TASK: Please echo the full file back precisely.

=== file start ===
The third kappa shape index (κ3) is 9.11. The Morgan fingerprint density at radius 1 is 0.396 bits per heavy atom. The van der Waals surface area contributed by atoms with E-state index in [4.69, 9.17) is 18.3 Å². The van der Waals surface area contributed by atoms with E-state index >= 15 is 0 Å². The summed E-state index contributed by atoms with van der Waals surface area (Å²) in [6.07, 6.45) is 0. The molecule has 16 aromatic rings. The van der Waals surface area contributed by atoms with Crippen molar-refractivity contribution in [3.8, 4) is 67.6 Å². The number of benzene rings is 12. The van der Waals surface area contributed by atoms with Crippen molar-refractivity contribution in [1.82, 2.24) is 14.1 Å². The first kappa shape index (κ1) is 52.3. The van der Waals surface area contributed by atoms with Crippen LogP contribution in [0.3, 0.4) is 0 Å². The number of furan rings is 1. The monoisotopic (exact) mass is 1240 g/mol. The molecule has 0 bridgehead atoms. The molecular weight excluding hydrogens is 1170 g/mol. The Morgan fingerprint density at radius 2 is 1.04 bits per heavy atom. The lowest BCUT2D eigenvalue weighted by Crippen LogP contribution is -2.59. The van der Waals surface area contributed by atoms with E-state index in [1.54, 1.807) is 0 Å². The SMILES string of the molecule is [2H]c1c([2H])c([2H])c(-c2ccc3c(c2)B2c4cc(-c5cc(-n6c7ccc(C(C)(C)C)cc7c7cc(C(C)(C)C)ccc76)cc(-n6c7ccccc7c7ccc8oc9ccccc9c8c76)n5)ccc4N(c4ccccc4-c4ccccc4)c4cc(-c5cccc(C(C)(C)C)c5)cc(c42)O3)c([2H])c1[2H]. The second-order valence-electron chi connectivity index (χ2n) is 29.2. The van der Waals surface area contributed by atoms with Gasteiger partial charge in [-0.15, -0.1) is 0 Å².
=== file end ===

The third kappa shape index (κ3) is 9.11. The Morgan fingerprint density at radius 1 is 0.396 bits per heavy atom. The van der Waals surface area contributed by atoms with E-state index in [4.69, 9.17) is 18.3 Å². The van der Waals surface area contributed by atoms with E-state index >= 15 is 0 Å². The summed E-state index contributed by atoms with van der Waals surface area (Å²) in [6.07, 6.45) is 0. The molecule has 16 aromatic rings. The van der Waals surface area contributed by atoms with Crippen molar-refractivity contribution in [3.8, 4) is 67.6 Å². The number of benzene rings is 12. The van der Waals surface area contributed by atoms with Crippen molar-refractivity contribution in [1.82, 2.24) is 14.1 Å². The first kappa shape index (κ1) is 52.3. The van der Waals surface area contributed by atoms with Crippen LogP contribution in [0.3, 0.4) is 0 Å². The number of furan rings is 1. The monoisotopic (exact) mass is 1240 g/mol. The molecule has 0 bridgehead atoms. The molecular weight excluding hydrogens is 1170 g/mol. The Morgan fingerprint density at radius 2 is 1.04 bits per heavy atom. The lowest BCUT2D eigenvalue weighted by Crippen LogP contribution is -2.59. The van der Waals surface area contributed by atoms with E-state index in [1.54, 1.807) is 0 Å². The SMILES string of the molecule is [2H]c1c([2H])c([2H])c(-c2ccc3c(c2)B2c4cc(-c5cc(-n6c7ccc(C(C)(C)C)cc7c7cc(C(C)(C)C)ccc76)cc(-n6c7ccccc7c7ccc8oc9ccccc9c8c76)n5)ccc4N(c4ccccc4-c4ccccc4)c4cc(-c5cccc(C(C)(C)C)c5)cc(c42)O3)c([2H])c1[2H]. The second-order valence-electron chi connectivity index (χ2n) is 29.2. The van der Waals surface area contributed by atoms with Gasteiger partial charge in [-0.15, -0.1) is 0 Å².